Ergonomic Suggestions and Restraints for Office Furniture

Monitor Arm

Ergonomic Suggestions and Restraints for Office Furniture

Whilst each environment and office space will be different, there are certain guidelines from The European Directive on Working with Computers and Safety Legislation which calls for an office working environment to be ergonomically modified to best serve each individual’s specific needs.

Office furniture in the UK is tested and certified to either British or European standards which satisfies the requirement for the furniture to be safe and stable and not expose the user to possible risk of injury.

The workspace needs to be the best available space when taking into account the following requirements: The workspace needs to accommodate all equipment and paperwork required for the user to do their specific job properly. The workspace also needs to fit the anatomy of the user and the tasks they need to perform. The workspace needs to do both of these things as well as take into account the other users’ workspaces that may be adjacent or around it in the whole office space. Workspaces can be all shapes and sizes depending on the above factors.

Clearance underneath
With most office desks being around 720mm from the floor to the top of the desk and having a usual desktop thickness of 25mm – this leaves 695mm from the floor to the under side of the desktop. 650mm is usually considered the minimum height to the underside of the desk and can only be achieved using a height adjustable desk at its lowest setting.

Clearance along length

600mm is considered to be the absolute minimum width of legroom beneath a desk. 1000mm would be the ideal minimum to allow some movement space for the users legs.

Work height
Most office desks with have a standard height of around 720mm from the floor to the desktop, this is judged to accommodate around 90% of the population. A height adjustable desk will usually have a range from around 650mm up to 1200mm – this type of desk can be used for wheel chair users or tall users. A height adjustable desk is also beneficial for users with bad backs and users that have a job that benefits a change in working position from sitting to standing on a regular basis. Users that are shorter will benefit from a footrest under a normal height desk to achieve a standard working position.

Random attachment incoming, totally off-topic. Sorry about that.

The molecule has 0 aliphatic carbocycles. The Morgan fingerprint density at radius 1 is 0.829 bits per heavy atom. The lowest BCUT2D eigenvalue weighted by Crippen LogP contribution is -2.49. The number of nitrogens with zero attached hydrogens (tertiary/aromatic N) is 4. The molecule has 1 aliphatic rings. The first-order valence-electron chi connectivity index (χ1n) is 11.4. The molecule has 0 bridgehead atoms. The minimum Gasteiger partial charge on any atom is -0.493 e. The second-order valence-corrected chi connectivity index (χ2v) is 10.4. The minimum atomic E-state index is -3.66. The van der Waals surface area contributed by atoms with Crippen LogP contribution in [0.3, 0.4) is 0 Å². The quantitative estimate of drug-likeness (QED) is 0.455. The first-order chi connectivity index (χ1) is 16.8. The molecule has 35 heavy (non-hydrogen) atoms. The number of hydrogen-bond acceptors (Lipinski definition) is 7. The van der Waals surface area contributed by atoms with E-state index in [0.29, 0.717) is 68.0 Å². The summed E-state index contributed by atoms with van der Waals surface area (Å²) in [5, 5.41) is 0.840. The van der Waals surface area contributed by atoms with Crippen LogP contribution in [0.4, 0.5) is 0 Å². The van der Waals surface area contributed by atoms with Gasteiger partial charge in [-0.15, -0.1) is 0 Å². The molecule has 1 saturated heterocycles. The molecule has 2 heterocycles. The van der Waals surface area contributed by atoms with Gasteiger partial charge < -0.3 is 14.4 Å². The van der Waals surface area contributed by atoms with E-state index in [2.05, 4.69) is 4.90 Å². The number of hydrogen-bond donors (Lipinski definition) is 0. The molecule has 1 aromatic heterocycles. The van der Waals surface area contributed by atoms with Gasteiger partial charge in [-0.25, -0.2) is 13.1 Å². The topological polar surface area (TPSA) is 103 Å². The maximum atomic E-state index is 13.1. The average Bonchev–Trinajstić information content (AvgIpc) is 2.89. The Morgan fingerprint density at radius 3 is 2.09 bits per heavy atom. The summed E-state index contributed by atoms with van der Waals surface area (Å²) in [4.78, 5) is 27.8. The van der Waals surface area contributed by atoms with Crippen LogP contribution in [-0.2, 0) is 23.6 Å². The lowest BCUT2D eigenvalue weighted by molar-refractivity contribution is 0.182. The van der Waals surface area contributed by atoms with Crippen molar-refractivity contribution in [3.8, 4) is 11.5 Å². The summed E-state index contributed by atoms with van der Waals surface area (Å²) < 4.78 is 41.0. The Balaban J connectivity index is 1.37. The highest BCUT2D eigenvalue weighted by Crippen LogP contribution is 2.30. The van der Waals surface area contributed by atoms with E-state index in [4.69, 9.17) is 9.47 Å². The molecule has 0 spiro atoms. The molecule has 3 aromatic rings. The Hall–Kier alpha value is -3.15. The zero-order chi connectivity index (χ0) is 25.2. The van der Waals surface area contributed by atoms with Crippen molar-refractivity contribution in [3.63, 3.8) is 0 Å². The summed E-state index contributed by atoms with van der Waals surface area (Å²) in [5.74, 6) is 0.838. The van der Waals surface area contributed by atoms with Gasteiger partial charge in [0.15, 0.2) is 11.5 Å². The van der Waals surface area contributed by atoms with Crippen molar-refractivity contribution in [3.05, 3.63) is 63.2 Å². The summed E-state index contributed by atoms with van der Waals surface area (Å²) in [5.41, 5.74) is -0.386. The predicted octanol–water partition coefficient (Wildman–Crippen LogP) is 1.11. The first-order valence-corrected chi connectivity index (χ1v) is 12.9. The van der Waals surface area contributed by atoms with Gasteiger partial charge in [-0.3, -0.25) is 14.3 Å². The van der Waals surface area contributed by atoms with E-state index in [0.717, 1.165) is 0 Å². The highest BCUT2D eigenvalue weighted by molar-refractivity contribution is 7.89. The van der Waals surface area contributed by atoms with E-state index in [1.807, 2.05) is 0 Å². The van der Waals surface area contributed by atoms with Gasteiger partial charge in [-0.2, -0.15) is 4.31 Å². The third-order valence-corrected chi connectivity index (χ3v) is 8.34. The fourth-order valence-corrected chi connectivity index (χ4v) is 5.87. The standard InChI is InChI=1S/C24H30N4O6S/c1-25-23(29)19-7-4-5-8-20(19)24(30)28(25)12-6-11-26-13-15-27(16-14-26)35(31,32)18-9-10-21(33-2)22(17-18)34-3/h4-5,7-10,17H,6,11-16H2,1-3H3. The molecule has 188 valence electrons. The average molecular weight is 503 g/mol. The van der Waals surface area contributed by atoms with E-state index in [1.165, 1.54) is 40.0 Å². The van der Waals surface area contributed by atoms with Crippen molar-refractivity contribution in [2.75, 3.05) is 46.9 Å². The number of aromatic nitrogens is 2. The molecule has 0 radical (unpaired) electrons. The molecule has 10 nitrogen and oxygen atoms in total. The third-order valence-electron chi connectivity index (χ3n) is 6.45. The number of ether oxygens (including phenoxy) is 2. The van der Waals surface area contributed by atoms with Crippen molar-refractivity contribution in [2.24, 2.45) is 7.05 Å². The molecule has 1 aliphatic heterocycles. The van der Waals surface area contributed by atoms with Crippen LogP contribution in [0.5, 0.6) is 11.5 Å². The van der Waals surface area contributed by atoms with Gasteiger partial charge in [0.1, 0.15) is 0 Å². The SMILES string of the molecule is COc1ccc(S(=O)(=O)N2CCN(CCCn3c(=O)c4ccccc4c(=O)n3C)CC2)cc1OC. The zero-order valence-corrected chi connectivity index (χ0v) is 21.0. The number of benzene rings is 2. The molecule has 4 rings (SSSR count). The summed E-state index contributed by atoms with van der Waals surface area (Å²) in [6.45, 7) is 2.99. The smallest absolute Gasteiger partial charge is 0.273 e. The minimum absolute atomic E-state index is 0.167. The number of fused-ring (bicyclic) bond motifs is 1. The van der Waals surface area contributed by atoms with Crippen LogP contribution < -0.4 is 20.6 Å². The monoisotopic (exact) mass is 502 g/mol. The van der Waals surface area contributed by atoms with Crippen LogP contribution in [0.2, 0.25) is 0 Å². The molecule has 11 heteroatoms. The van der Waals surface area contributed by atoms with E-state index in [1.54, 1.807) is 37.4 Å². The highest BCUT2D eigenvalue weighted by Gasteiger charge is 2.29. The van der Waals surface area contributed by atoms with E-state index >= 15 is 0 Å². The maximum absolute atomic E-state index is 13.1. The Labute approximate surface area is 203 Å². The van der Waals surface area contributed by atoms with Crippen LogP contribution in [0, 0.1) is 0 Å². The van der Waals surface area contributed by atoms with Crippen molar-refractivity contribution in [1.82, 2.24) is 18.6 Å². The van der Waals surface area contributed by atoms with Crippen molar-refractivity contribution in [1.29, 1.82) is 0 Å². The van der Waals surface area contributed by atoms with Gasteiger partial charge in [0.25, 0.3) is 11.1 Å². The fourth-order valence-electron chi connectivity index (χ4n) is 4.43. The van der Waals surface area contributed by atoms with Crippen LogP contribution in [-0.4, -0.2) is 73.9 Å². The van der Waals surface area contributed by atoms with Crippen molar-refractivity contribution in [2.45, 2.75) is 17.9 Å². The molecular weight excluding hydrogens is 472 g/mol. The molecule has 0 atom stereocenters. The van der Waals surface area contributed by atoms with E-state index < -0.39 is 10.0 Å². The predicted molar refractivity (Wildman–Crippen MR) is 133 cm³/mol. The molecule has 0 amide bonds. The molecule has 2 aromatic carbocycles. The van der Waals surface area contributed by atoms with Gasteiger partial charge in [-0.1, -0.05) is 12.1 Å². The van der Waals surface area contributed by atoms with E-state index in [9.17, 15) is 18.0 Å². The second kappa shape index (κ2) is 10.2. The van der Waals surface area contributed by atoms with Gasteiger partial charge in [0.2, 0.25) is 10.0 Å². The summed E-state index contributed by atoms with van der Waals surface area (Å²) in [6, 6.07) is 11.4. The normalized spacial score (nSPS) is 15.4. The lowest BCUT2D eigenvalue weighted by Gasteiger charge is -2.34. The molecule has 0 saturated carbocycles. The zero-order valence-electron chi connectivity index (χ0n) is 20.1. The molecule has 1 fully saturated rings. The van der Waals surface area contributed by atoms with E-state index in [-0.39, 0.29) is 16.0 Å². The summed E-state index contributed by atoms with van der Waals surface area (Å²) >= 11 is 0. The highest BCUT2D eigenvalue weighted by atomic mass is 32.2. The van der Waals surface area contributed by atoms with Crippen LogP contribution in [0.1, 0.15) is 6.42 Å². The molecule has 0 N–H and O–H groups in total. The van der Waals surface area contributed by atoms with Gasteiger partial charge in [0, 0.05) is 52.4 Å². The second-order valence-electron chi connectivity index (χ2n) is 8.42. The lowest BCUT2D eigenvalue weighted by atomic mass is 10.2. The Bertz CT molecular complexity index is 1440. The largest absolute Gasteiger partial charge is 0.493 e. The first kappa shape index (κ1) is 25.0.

Working depth
The main criteria for the depth of an office desk, is to ensure that the user is not too close to the computer monitor. Most computer monitors are now the thin TFT or LCD style which can be situated on or mounted to the desk in varying ways. (See the Monitor Height Section Below!) As these types of monitors are in their nature thinner than the old style CRT monitors it gives greater scope for designers to produce desk depths from 600mm which is classed as narrow to 800mm or 900mm in depth.

The basic rule of thumb should be that from the user side of the desk there should be approximately 100mm of clear desk before the keyboard for the user’s wrists to rest on whilst using the keyboard. A keyboard is usually about 150mm in depth leaving 350mm depth to the back of a 600mm deep desk or 550mm on a more standard 800mm deep office desk for the monitor.

Monitor height
Each user will have different requirements for the height of their computer monitor, although it is generally recognized that the top of the monitor should be aligned horizontally with the users vision unless altered for a specific task or adjusted to avoid glare from light.

In order to get the correct adjustability as described above, it is usually necessary for the monitor to be mounted on an articulated monitor arm.

The monitor arm can be mounted to the edge of the office desk or through a cable port via a clamp or bolted directly through the desktop. (Not really recommended as this will damage the desk!) Another style of monitor arm can be mounted to a free-standing or desk mounted screen, although the screens will need to have two toolbars in order for the bracket to attach.

Laptop height

In some countries, legislation limits laptop use to as little as two hours, although there is no such legislation in the UK. It is always a good idea to adjust posture and not stay in the same working position for any length of time – especially when using a laptop. Taking on board the same theories for making a normal TFT monitor work in an ergonomic fashion, if a laptop is placed on a stand and used in conjunction with a separate keyboard and mouse, it enables the laptop user to achieve a better viewing distance and working posture thereby avoiding fatigue in the arms, hands, neck and eyes.